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No sign of 4-year-old last seen at Arkansas Boy Scout camp

AP Photo/The Jonesboro Sun, Tami Wynn

Marion County Emergency Search and Rescue Swift Water Rescue Technicians Anton Such, left, and Dwayne McFarland search for 4-year-old Caleb Linn on Monday in South Fork River at Camp Kia Kima, Cherokee Village, Ark., where Caleb was last seen Saturday morning.

The search for a 4-year-old Arkansas boy who went missing at a Boy Scout camp over the weekend entered its third full day Tuesday.

Volunteers, law enforcement officers and family members of Caleb Linn fanned out to continue searching the woods and waterways of the 900-acre Kia Kima Scout Reservation in northeastern Arkansas.

"We'd want them coming for our kids," one searcher, Steve Williams, said.

Fulton County Sheriff Buck Foley was calling for more volunteers to aid in the search, BaxterBulletin.com reported.

While divers plunged into a tributary of the Spring River and a helicopter hovered overhead, volunteer searchers went out on horseback, foot and four-wheelers. But by Monday night, there still wasn't any sign of Caleb.

The boy was last seen Saturday around 11:30 a.m. at a bridge in the camp where he and several other children were helping his aunt clear away storm debris.

Authorities say Caleb's aunt last saw him at the end of the bridge after he asked whether he could join some of the other children who had left to return to the cabin area about 300 yards away.

They said Caleb could have wandered off or fallen into the swollen tributary near the bridge.

Five of the children, who are related, headed up to the main campsite where they were staying as the aunt watched the grounds while a caretaker was away, Fulton County Sheriff Buck Foley said.

The kids were about 300 yards away when Caleb decided he wanted to join them. His aunt, Rhonda Wright, told him to follow the dirt road and head back to the cabin, Foley said. Then, she went back to clearing debris.

Investigators don't suspect foul play.

Caleb could have fallen in the nearby Spring River tributary, which was saturated with rain from storms that swept the region.

"The way the water's running, you wouldn't hear a splash," Foley said.

Or he could have veered off into the woods or a nearby field on the ½-mile trek back to the cabin.

"I think he just wandered off," Foley said.

'Like looking for a needle in the haystack'
Even as their third day of searching drew to a close, authorities said they are proceeding under the assumption Caleb is alive.

"It's still a search and rescue," Foley said late Monday.

Yet authorities called in cadaver dogs and set a net downstream that could catch a body if the boy did fall into the river. It's also possible that a body could have passed that point before the net was put up, said Major Todd Smith, the assistant chief of enforcement for the Arkansas Game and Fish Commission.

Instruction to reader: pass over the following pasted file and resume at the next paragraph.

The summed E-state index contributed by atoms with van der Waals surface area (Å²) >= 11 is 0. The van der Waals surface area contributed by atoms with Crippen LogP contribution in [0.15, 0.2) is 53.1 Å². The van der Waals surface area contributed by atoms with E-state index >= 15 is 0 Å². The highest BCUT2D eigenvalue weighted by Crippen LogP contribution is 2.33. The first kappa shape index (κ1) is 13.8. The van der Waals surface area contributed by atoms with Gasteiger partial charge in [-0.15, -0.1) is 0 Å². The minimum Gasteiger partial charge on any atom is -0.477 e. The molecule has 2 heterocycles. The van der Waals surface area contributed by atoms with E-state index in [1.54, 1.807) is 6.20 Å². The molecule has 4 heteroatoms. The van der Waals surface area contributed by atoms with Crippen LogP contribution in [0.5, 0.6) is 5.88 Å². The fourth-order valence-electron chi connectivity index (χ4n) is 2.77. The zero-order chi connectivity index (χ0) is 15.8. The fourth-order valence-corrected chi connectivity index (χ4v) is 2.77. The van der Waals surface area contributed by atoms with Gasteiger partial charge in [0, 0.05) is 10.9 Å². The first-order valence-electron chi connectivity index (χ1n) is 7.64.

"It's like looking for a needle in the haystack," Smith said. "There's no way to search the whole river."

But the searchers were trying their hardest and the weather seemed to be cooperating. Crews have been using helicopters and infrared thermal detecting technology in the search, according to ArkansasMatters.com.

At least 300 people have joined the search effort since Caleb went missing, ArkansasMatters.com reported.

"Well at first I didn't, I didn't expect, the boy might be, maybe he was just lost and the longer this has been going on, the less I think about it," Foley told the website.

According to the report, Caleb was last seen wearing an orange t-shirt and another orange shirt with green sleeves.

The tributary had receded by Monday so divers could get in the water to clear debris from beneath the bridge and look at images from an underwater camera. Plus, the dry weather and moderate temperatures since Saturday sustained the hope of at least some of the searchers, who could be heard in the woods calling out "Caleb!"

Caleb's mother and stepfather, who live 150 miles west of Hardy in Springdale, were at the camp Monday. A couple at a cabin with a stroller and overturned tricycle out front said they were Caleb's parents but that they didn't want to talk.

"We don't want to do any kind of interviews," the man said.

Down by the river, authorities scaled back the number of searchers looking for Caleb overnight, but didn't call off the search.

"We don't want to be looking for people after dark," sheriff's deputy Boyd Dailey said.

No one seemed ready to give up. As dusk fell, people dropped off cases of bottled water and bags of cookies. Police cars and mud-covered pickup trucks lined the dirt road leading down to the river.

Dailey held out hope that maybe Caleb was heeding the advice adults teach children: Don't talk to strangers.

"If he's out there, he's scared, and if he's hiding, maybe he'll pop up and somebody will see him," he said.

He hopped on a four-wheeler and drove up the hill. On the way, an officer flagged him down and asked if there was any news.

Dailey shook his head.

"Nothing yet."

The Associated Press contributed to this report.

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